Deep beneath its icy crust, the dark waters of Enceladus may be swirling.
According to a new analysis of the layer of ice covering the Saturnian moon's global oceans, currents very similar to Earth's appear to be flowing there. If so, this means that Enceladus's oceans may not be homogeneous after all.
Enceladus doesn't give up its secrets easily. Our first good look at it came in 1981, when Voyager 2 passed through on its way to the outer Solar System. The probe's images revealed a small ball of highly reflective ice, just 500 kilometers (310 miles) across, pocked with craters and scarred with long cracks and mountain ranges, suggestive of geological activity.
Then, in 2010, a huge surprise: Saturn probe Cassini discovered geysers of liquid water spraying from fractures in the icy shell of Enceladus - evidence that the moon wasn't ice all the way down, but harboring a liquid salty ocean.
The combination of liquid water and cracks in the ice helped scientists understand how Enceladus works. As Enceladus makes its elliptical, 1.37-day orbit around Saturn, the changing gravitational forces pull and stretch at the moon. This stress generates internal heating and geothermal activity, and creates cracks in the surface ice.
The internal heating keeps the interior ocean liquid, and it sprays out through the cracks as geysers, which fall to the surface and refreeze. That internal heating would also generate vertical convection currents - similar to those seen on Earth - sending warmer water upwards, where it would cool before circulating back down.
Because Enceladus is so different from Earth, though, it's unclear if its oceans may be similar in other ways, too. Earth's oceans are, on average, 3.7 kilometers (2.3 miles) deep. Enceladus's is at least 30 kilometers deep, and covered by 20 kilometers of ice.
We can't actually see what's happening in that ocean, but there are clues in the ice. We know that the ice is dramatically thinner at the poles than at the equator, and much more at the south pole, where the moon's geysers erupt. This, according to a team of researchers led by geophysicist Ana Lobo of Caltech, suggests there is something more complex than simply vertical convection going on in the ocean below.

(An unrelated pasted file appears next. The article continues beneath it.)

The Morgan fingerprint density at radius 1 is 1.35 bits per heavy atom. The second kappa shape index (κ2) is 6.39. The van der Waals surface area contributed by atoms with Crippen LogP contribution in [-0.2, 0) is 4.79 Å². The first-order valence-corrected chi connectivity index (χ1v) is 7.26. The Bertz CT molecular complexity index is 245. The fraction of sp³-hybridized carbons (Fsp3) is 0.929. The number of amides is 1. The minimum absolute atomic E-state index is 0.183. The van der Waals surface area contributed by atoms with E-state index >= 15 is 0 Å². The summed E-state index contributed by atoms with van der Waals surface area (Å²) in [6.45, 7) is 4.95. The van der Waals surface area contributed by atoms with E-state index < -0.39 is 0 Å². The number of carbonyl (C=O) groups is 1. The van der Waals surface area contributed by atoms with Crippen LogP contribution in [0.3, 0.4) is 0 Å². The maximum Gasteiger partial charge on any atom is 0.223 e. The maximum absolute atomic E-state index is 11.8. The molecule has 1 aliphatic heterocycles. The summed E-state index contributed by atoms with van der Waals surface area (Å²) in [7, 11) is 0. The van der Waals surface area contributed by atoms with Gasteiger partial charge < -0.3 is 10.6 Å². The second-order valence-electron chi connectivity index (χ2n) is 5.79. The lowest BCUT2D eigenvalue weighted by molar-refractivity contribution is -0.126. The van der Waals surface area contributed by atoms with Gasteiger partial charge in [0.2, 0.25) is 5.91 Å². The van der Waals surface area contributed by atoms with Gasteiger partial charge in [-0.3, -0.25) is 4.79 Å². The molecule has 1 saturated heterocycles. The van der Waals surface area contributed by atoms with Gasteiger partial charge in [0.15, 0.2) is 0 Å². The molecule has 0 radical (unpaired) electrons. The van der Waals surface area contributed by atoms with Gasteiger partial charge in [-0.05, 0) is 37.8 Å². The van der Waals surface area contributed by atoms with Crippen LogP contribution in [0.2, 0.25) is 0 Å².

Thinner ice is - probably unsurprisingly - likely associated with greater melting, and thicker ice with greater freezing. This means that, where the ice is thicker, the ocean is more saline, since only the water freezes, and most of the salts are released back into the water. This makes the water below the ice denser, so it sinks to the bottom of the ocean.
In melt regions, the opposite happens. The water is fresher and less dense, so it stays on the top. Here on Earth, this results in a sort of "conveyor belt" current. Water freezes at the poles, and the denser, saltier water sinks to the bottom and flows in a current towards the equator, while warmer waters from the equator flow to the poles where they are frozen, resulting in more dense cold salty water sinking, and so forth.
The team developed a computer model of Enceladus, partially based on our understanding of these conveyor belt currents, and the team found that a similar flow could reproduce the observed thicknesses in the moon's ice.
Now, it's unclear whether there's life on Enceladus. It's very far from the Sun, but, because of the internal geothermal heating, it may have chemosynthetic food webs similar to those found around hydrothermal vents in Earth's deep, dark oceans. If there is life hiding deep in the oceans of Enceladus, the team's findings may help us figure out where to find it.
We know that Enceladus's waters are salty; the water sampled by Cassini from the geysers revealed as much. If the team is correct, the salt levels in those geysers may actually be on the lower side, since they're ejected from the melt region, and the waters around the equator may be way more saline.
We also know that ocean currents on Earth play a role in the distribution of nutrients. A deeper knowledge of salinity levels and nutrient distribution would help highlight the regions of Enceladus likely to be the most habitable to life as we know it.
There are, at time of writing, no dedicated missions to Enceladus in the pipelines. However, the Dragonfly mission to Saturn's moon Titan, the Europa Clipper being sent to study Jupiter's icy and (possibly) geyser-spouting moon Europa, and the JUpiter ICy moons Explorer (JUICE) could all shed more light on global ocean circulation on these strange, gelid worlds.
The team's research has been published in Nature Geoscience.